The talk leading into this game was about Rex Ryan’s statements guaranteeing that he would have had a couple Super Bowl championships if he had been hired for the Chargers job over Norv Turner several years ago. Turner fired back and the war of words was started. Apparently, the time it took Norv and the Chargers to come up with their comeback that they weren’t able to get in their two-minute drill practice in this week. The Chargers came out fast, and built a 21-10 lead at halftime. However, two interceptions by Philip Rivers and three touchdown catches by former ward of the state Plaxico Burress led to 17 unanswered points by the Jets and a 27-21 victory.
The Chargers had a chance with 1:30 to go to mount a last comeback attempt, but the urgency of the situation seemed to be lost on the Chargers offense. After a few dumpoff passes by Rivers, he ended up throwing it away on 4th down, turning it over and effectively ending the game. After the game, it turns out Rivers didn’t realize it was 4th down, and several Chargers discounted the Jets efforts saying the the Chargers beat the Chargers and New York had nothing to do with it. Those sour grapes led Rex Ryan to Ron Burgundy the visiting Chargers when he told them, “Stay classy, San Diego.”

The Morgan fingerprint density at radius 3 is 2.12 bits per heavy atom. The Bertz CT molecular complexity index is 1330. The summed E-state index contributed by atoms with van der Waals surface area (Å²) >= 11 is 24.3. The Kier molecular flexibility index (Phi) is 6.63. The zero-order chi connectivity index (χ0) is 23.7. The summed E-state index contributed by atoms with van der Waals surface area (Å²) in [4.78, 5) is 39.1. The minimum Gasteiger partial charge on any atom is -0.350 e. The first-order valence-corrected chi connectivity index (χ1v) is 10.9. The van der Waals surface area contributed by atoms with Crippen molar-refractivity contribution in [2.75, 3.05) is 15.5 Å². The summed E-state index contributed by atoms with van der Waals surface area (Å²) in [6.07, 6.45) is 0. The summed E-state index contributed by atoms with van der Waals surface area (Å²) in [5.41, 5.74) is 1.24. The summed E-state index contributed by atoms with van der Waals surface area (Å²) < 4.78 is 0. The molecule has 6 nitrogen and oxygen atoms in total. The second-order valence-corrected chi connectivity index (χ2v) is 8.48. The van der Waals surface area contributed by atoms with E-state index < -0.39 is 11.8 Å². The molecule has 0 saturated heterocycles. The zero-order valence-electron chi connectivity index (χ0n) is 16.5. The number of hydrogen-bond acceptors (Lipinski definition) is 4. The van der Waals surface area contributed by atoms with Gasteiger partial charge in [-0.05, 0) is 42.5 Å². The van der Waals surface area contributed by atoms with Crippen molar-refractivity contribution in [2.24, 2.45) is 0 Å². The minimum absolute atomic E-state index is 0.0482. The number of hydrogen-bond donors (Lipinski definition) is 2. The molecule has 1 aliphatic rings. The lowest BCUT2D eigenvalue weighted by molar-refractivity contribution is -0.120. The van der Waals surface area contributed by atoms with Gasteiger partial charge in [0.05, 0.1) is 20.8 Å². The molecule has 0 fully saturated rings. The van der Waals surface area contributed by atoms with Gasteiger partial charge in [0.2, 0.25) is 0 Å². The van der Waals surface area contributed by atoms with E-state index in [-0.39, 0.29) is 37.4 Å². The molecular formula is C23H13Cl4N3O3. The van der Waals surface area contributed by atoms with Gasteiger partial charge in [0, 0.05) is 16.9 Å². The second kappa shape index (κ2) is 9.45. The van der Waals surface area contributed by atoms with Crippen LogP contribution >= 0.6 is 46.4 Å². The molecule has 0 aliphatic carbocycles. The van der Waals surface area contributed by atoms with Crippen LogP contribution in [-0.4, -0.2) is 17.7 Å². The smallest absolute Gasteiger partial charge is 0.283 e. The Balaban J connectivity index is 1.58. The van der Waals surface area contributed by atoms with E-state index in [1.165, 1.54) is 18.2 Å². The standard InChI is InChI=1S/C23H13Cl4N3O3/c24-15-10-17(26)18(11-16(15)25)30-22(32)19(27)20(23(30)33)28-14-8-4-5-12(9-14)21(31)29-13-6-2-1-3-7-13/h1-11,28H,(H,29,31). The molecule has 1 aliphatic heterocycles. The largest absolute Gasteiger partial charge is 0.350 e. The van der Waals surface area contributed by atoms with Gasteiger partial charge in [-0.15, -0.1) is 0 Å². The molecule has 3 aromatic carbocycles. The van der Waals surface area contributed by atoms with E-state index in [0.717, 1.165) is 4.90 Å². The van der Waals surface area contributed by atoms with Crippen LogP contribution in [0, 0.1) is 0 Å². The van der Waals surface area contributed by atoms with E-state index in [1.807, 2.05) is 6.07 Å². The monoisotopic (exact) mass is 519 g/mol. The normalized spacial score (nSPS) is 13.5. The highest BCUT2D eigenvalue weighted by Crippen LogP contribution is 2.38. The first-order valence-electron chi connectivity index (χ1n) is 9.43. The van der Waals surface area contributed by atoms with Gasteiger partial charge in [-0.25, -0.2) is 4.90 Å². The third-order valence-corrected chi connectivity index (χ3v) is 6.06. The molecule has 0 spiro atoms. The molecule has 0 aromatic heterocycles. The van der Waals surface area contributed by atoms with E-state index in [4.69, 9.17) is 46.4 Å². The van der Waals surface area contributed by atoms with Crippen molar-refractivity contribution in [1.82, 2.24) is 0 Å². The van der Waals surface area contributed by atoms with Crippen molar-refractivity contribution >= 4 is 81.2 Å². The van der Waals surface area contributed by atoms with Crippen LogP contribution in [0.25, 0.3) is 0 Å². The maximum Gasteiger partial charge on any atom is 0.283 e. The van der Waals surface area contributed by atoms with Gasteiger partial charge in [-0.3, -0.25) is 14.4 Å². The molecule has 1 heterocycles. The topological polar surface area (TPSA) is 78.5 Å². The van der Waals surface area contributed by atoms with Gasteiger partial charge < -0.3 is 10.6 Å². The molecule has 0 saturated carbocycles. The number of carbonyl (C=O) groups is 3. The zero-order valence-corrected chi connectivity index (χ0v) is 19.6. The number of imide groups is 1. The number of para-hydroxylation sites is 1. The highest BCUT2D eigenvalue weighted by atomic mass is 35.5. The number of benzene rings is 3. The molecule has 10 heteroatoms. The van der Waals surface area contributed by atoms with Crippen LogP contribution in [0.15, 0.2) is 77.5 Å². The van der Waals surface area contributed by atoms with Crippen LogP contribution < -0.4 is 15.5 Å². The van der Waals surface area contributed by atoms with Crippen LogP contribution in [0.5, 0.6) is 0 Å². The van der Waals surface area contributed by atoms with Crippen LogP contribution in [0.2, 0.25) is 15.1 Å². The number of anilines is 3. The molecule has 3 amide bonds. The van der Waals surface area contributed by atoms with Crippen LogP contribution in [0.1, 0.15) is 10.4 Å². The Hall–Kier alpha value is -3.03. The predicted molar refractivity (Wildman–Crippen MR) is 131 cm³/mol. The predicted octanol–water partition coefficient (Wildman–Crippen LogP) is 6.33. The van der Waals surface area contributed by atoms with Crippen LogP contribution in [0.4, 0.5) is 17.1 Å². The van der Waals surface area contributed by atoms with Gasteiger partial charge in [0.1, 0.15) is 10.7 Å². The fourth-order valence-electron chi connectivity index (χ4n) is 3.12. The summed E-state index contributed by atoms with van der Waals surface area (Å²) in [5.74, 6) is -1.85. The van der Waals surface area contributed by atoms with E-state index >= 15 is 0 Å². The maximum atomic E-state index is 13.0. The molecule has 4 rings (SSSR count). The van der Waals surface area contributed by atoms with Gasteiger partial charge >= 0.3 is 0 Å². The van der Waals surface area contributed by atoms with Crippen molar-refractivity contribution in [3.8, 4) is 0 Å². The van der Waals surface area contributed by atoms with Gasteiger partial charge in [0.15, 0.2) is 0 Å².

1. The Dolphins collapse subjects the rest of us to Tebow-Elway comparison for rest of season.
Thanks a lot, Miami. For 55 minutes, it looked like the ‘Tim Tebow experiment’ would happily and quickly die away and the Broncos could draft a new quarterback of the future with their top 5 pick in the 2012 draft. Through 3 quarters, Tebow had thrown for less than 30 yards and the Broncos net passing yards totaled 2. The Dolphins were only slightly less terrible on offense, holding a 6-0 lead going into the fourth quarter. Then the Dolphins scored an offensive touchdown in the fourth for the first time this season and extended their lead to 15-0 with about five minutes to play. Tony Sparano was prepping for his first Gatorade bath of the season, until Tim Tebow remembered that the point of offense is to move the ball forward.
In the last two drives for Denver, Tebow went 9 of 14 for 120 yards, two touchdowns, and ran in a two-point conversion to tie the game and send it to overtime where Matt Prater eventually won it with a 52-yard field goal. Tebow finished under 50% on his completion percentage, but didn’t have any turnovers and was able to extend some plays and make others using his legs, rushing for 65 yards. With his rally, he ties John Elway in Bronco history for rallies of 13 points or more with two (Tebow rallied from 13 down last year against Houston). The Church of Tebow most certainly had its foundations already poured before Sunday, but the collapse of the Dolphins will undoubtedly pave the way for the walls and roof to go up post-haste. However, unless Tebow continues to pull miracles out in the fourth quarter, the Broncos will probably still be picking his replacement in top ten in next year’s draft.